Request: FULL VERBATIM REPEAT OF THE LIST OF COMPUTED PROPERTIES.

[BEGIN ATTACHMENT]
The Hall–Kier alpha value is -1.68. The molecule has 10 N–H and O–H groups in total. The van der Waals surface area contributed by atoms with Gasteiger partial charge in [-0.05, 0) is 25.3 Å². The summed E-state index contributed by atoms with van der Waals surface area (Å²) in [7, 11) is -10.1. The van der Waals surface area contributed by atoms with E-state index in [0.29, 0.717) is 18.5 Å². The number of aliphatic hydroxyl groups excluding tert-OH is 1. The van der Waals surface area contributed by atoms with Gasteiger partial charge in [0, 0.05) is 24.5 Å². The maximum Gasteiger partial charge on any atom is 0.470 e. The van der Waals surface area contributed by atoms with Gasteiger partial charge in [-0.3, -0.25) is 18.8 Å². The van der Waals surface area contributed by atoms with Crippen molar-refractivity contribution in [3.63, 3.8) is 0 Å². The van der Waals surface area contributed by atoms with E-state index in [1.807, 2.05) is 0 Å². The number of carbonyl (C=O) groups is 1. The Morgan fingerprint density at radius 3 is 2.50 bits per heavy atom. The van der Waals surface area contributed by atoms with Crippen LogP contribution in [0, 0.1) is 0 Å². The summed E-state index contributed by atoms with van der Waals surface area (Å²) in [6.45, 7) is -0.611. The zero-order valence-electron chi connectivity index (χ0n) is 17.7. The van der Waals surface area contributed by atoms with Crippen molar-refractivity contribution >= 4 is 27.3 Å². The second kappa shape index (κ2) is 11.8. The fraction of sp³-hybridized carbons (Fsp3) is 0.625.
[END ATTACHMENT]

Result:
The Hall–Kier alpha value is -1.68. The molecule has 10 N–H and O–H groups in total. The van der Waals surface area contributed by atoms with Gasteiger partial charge in [-0.05, 0) is 25.3 Å². The summed E-state index contributed by atoms with van der Waals surface area (Å²) in [7, 11) is -10.1. The van der Waals surface area contributed by atoms with E-state index in [0.29, 0.717) is 18.5 Å². The number of aliphatic hydroxyl groups excluding tert-OH is 1. The van der Waals surface area contributed by atoms with Gasteiger partial charge in [0, 0.05) is 24.5 Å². The maximum Gasteiger partial charge on any atom is 0.470 e. The van der Waals surface area contributed by atoms with Gasteiger partial charge in [-0.3, -0.25) is 18.8 Å². The van der Waals surface area contributed by atoms with Crippen molar-refractivity contribution in [3.63, 3.8) is 0 Å². The van der Waals surface area contributed by atoms with E-state index in [1.807, 2.05) is 0 Å². The number of carbonyl (C=O) groups is 1. The Morgan fingerprint density at radius 3 is 2.50 bits per heavy atom. The van der Waals surface area contributed by atoms with Crippen LogP contribution in [0, 0.1) is 0 Å². The summed E-state index contributed by atoms with van der Waals surface area (Å²) in [6.45, 7) is -0.611. The zero-order valence-electron chi connectivity index (χ0n) is 17.7. The van der Waals surface area contributed by atoms with Crippen molar-refractivity contribution >= 4 is 27.3 Å². The second kappa shape index (κ2) is 11.8. The fraction of sp³-hybridized carbons (Fsp3) is 0.625.